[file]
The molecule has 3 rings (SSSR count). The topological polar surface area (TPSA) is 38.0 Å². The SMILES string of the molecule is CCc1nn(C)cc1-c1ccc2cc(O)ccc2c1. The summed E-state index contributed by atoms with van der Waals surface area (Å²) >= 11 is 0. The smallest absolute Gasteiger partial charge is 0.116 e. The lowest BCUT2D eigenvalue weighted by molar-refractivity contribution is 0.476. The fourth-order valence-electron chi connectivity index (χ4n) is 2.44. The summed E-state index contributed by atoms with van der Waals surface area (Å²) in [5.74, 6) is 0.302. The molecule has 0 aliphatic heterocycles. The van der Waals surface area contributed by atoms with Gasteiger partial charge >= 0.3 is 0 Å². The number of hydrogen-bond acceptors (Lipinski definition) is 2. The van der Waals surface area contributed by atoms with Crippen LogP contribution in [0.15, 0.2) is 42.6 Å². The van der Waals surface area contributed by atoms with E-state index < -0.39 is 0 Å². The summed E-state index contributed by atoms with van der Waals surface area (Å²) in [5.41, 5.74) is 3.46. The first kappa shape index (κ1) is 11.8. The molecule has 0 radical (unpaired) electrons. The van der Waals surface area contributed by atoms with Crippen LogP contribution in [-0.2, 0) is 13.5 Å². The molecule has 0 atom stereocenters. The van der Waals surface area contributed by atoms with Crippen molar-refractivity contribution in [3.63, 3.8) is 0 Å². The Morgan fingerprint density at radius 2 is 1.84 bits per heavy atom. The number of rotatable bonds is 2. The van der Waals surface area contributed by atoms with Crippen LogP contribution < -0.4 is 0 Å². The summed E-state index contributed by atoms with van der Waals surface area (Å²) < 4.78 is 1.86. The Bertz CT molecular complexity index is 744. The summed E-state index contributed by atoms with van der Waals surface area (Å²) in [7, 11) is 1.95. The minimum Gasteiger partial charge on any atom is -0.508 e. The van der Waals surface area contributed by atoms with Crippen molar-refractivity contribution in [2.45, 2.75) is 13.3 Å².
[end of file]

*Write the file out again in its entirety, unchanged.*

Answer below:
The molecule has 3 rings (SSSR count). The topological polar surface area (TPSA) is 38.0 Å². The SMILES string of the molecule is CCc1nn(C)cc1-c1ccc2cc(O)ccc2c1. The summed E-state index contributed by atoms with van der Waals surface area (Å²) >= 11 is 0. The smallest absolute Gasteiger partial charge is 0.116 e. The lowest BCUT2D eigenvalue weighted by molar-refractivity contribution is 0.476. The fourth-order valence-electron chi connectivity index (χ4n) is 2.44. The summed E-state index contributed by atoms with van der Waals surface area (Å²) in [5.74, 6) is 0.302. The molecule has 0 aliphatic heterocycles. The van der Waals surface area contributed by atoms with Gasteiger partial charge >= 0.3 is 0 Å². The number of hydrogen-bond acceptors (Lipinski definition) is 2. The van der Waals surface area contributed by atoms with Crippen LogP contribution in [0.15, 0.2) is 42.6 Å². The van der Waals surface area contributed by atoms with E-state index < -0.39 is 0 Å². The summed E-state index contributed by atoms with van der Waals surface area (Å²) in [5.41, 5.74) is 3.46. The first kappa shape index (κ1) is 11.8. The molecule has 0 radical (unpaired) electrons. The van der Waals surface area contributed by atoms with Crippen LogP contribution in [-0.2, 0) is 13.5 Å². The molecule has 0 atom stereocenters. The van der Waals surface area contributed by atoms with Crippen molar-refractivity contribution in [3.63, 3.8) is 0 Å². The Morgan fingerprint density at radius 2 is 1.84 bits per heavy atom. The number of rotatable bonds is 2. The van der Waals surface area contributed by atoms with Crippen LogP contribution < -0.4 is 0 Å². The summed E-state index contributed by atoms with van der Waals surface area (Å²) < 4.78 is 1.86. The Bertz CT molecular complexity index is 744. The summed E-state index contributed by atoms with van der Waals surface area (Å²) in [7, 11) is 1.95. The minimum Gasteiger partial charge on any atom is -0.508 e. The van der Waals surface area contributed by atoms with Crippen molar-refractivity contribution in [2.45, 2.75) is 13.3 Å².